Celebrities influence everything, from wellness and fashion to culture and politics. And that's not only on an individual level, either — a celebrity can have a considerable impact on a country's economy just by showing interest in a product or material. Take, for example, Meghan Markle, who married Prince Harry in an extravagant wedding ceremony on May 19. The newest member of the British royal family has had a lot of sway over the last few months, leading people to dub it the "Meghan Markle effect." So what's the "Meghan Markle effect," exactly? The Duchess of Sussex is already changing the world, and making companies a lot of money in the process.
How? Just take a look at the jewelry business in the United States. As CNBC reported, the country's yellow gold sales have increased by about 30 percent in the first three months of the year — the biggest gains the industry has seen since 2009. And sellers believe that Markle, according to CNBC, the Duchess of Sussex, is mainly responsible for this huge profit boost. In fact, David Borochov, who works at R&R Jewelers in New York, told Reuters that shops began to see an uptick in yellow gold sales around the time Markle and Prince Harry announced their engagement in November.
"The last couple of months, it's increased more," he added, according to CNBC.
Borochov's assessment is shared by other jewelers interviewed by Reuters. Nerik Shimunov, owner of Crown Jewelers, a New York-based custom jewelry shop that caters to celebrities, told the outlet that yellow gold sales soared "about 20 percent from the beginning of the year," Reuters reported. At Daniel Levy Jewelry in Chicago, overall gold jewelry sales jumped 10 percent, with a "recognizable shift to yellow gold," according to Reuters.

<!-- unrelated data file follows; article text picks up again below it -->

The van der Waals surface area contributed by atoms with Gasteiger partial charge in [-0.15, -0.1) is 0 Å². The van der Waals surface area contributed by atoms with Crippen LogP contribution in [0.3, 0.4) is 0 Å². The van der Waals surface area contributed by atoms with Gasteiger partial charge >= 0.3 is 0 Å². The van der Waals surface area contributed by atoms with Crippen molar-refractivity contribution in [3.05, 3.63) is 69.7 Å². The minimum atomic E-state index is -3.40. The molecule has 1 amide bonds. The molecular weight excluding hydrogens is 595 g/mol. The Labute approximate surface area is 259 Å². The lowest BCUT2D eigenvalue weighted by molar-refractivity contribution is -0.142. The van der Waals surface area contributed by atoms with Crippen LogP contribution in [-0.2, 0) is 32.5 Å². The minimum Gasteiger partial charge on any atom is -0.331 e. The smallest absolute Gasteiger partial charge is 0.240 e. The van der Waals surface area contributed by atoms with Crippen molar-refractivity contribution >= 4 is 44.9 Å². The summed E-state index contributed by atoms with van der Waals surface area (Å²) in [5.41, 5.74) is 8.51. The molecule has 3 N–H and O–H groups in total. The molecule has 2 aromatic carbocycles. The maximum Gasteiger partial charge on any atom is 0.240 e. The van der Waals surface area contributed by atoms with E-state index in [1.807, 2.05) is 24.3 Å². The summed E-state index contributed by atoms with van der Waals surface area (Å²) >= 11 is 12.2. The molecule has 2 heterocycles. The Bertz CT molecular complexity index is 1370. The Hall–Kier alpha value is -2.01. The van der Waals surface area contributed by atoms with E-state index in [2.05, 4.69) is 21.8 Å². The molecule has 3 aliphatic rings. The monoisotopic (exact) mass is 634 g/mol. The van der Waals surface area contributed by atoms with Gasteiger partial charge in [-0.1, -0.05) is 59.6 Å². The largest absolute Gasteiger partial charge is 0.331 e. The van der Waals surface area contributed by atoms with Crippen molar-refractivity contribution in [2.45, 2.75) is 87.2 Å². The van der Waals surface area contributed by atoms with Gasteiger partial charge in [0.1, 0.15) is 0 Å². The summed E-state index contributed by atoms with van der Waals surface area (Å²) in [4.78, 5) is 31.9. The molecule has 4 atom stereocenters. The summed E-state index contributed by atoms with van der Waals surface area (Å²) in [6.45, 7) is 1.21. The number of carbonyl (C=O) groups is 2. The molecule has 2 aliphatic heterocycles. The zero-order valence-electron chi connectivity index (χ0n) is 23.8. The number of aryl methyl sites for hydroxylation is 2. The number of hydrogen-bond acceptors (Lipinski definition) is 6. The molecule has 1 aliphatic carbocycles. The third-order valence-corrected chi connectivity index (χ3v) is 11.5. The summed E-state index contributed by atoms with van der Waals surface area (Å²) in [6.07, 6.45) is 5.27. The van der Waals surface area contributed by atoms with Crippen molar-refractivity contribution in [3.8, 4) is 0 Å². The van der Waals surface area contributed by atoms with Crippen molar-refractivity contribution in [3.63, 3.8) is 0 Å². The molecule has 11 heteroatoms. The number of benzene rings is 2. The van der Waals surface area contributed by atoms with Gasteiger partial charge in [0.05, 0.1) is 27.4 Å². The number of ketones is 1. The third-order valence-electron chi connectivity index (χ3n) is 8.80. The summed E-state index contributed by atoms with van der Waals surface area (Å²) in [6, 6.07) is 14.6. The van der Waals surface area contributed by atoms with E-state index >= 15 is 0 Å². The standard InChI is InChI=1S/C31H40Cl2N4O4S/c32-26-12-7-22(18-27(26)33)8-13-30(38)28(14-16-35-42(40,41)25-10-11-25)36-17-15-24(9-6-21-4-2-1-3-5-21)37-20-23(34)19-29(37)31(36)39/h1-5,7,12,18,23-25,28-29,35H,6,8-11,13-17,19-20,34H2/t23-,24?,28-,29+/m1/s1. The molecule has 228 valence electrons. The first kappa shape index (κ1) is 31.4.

But why yellow gold, in particular? It's Duchess of Sussex's favorite metal, and the one used for her three-stone engagement ring designed by Prince Harry, the Duke of Sussex, according to MONEY. Her custom-made ring, fashioned by Cleave and Company, features two diamonds set on a yellow gold band, hugging a large, sparkling center diamond taken from the late Princess Diana's own jewelry connection, MONEY reported in November. (Markle's wedding band is also made of yellow gold — specifically, Welsh gold, which is naturally more yellow in color, according to The Telegraph.)
That's not the only way Markle has had an impact on the economy. Brand Finance, a brand valuation company, estimated that the royal wedding would boost the British economy by $1.4 billion USD, according to Business Insider. That upsurge is thanks to tourism, travel, hotels, restaurants, parties, and sales of commemorative items including hats, banners, and t-shirts, Business Insider reported.
The fashion industry has also felt the "Meghan Markle effect." Brand Finance had estimated, ahead of the royal wedding, that the Duchess of Sussex's fashion decisions would bring in about $212 million in retail and apparel sales, according to Glamour. Although successful already, Givenchy — which created Markle's formal wedding attire — and Stella McCartney — the designer behind her second dress — have seen boosts in profits and exposure thanks to Prince Harry and Markle's nuptials last week, Glamour reported.
Royal wedding expert and British bridal designer Caroline Castigliano told Glamour:
For a design house to create a gown for a royal wedding of this magnitude, it has a phenomenal effect on the brand. Look at Alexander McQueen after the marriage of Kate Middleton to Prince William…. The gown elevated then little known Sarah Burton [the creative director of Alexander McQueen] … and the brand has gone from strength to strength across the world since.
This, of course, is just the beginning of the "Meghan Markle effect." There's no doubt that Markle will continue to influence culture, fashion, politics, and economies. After all, the feminist humanitarian has incredible style, inside and out. Who wouldn't want to copy that?